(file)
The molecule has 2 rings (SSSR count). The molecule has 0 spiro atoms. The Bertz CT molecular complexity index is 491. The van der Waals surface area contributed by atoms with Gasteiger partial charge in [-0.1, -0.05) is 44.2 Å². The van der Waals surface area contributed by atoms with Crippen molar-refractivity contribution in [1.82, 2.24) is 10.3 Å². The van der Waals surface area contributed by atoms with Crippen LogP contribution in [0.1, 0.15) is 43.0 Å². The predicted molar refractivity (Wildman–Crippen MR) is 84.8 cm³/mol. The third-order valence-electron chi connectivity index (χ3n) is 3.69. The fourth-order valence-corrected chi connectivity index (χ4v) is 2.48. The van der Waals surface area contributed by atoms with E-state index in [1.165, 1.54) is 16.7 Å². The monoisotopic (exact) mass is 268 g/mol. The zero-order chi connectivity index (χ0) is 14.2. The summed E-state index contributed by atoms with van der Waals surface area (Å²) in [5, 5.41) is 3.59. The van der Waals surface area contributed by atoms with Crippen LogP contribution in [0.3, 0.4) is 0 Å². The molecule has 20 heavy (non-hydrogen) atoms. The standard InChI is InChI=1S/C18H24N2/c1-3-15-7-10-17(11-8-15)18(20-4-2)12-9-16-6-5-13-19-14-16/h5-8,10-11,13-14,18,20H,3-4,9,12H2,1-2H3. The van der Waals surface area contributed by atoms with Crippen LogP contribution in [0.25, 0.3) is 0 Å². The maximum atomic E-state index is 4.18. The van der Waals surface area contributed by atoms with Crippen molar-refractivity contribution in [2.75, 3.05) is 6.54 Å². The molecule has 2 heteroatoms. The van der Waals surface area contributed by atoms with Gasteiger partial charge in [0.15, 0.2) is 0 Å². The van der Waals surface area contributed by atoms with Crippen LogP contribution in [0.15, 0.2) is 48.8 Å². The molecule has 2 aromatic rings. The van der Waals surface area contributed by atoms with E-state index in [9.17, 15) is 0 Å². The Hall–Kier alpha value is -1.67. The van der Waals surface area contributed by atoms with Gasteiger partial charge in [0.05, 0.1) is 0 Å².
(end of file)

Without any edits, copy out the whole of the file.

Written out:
The molecule has 2 rings (SSSR count). The molecule has 0 spiro atoms. The Bertz CT molecular complexity index is 491. The van der Waals surface area contributed by atoms with Gasteiger partial charge in [-0.1, -0.05) is 44.2 Å². The van der Waals surface area contributed by atoms with Crippen molar-refractivity contribution in [1.82, 2.24) is 10.3 Å². The van der Waals surface area contributed by atoms with Crippen LogP contribution in [0.1, 0.15) is 43.0 Å². The predicted molar refractivity (Wildman–Crippen MR) is 84.8 cm³/mol. The third-order valence-electron chi connectivity index (χ3n) is 3.69. The fourth-order valence-corrected chi connectivity index (χ4v) is 2.48. The van der Waals surface area contributed by atoms with E-state index in [1.165, 1.54) is 16.7 Å². The monoisotopic (exact) mass is 268 g/mol. The zero-order chi connectivity index (χ0) is 14.2. The summed E-state index contributed by atoms with van der Waals surface area (Å²) in [5, 5.41) is 3.59. The van der Waals surface area contributed by atoms with Crippen LogP contribution in [0.3, 0.4) is 0 Å². The molecule has 20 heavy (non-hydrogen) atoms. The standard InChI is InChI=1S/C18H24N2/c1-3-15-7-10-17(11-8-15)18(20-4-2)12-9-16-6-5-13-19-14-16/h5-8,10-11,13-14,18,20H,3-4,9,12H2,1-2H3. The van der Waals surface area contributed by atoms with Crippen LogP contribution in [0.25, 0.3) is 0 Å². The maximum atomic E-state index is 4.18. The van der Waals surface area contributed by atoms with Crippen molar-refractivity contribution in [2.75, 3.05) is 6.54 Å². The molecule has 2 heteroatoms. The van der Waals surface area contributed by atoms with Gasteiger partial charge in [0.15, 0.2) is 0 Å². The van der Waals surface area contributed by atoms with Crippen LogP contribution in [0.15, 0.2) is 48.8 Å². The molecule has 2 aromatic rings. The van der Waals surface area contributed by atoms with E-state index in [9.17, 15) is 0 Å². The Hall–Kier alpha value is -1.67. The van der Waals surface area contributed by atoms with Gasteiger partial charge in [0.05, 0.1) is 0 Å².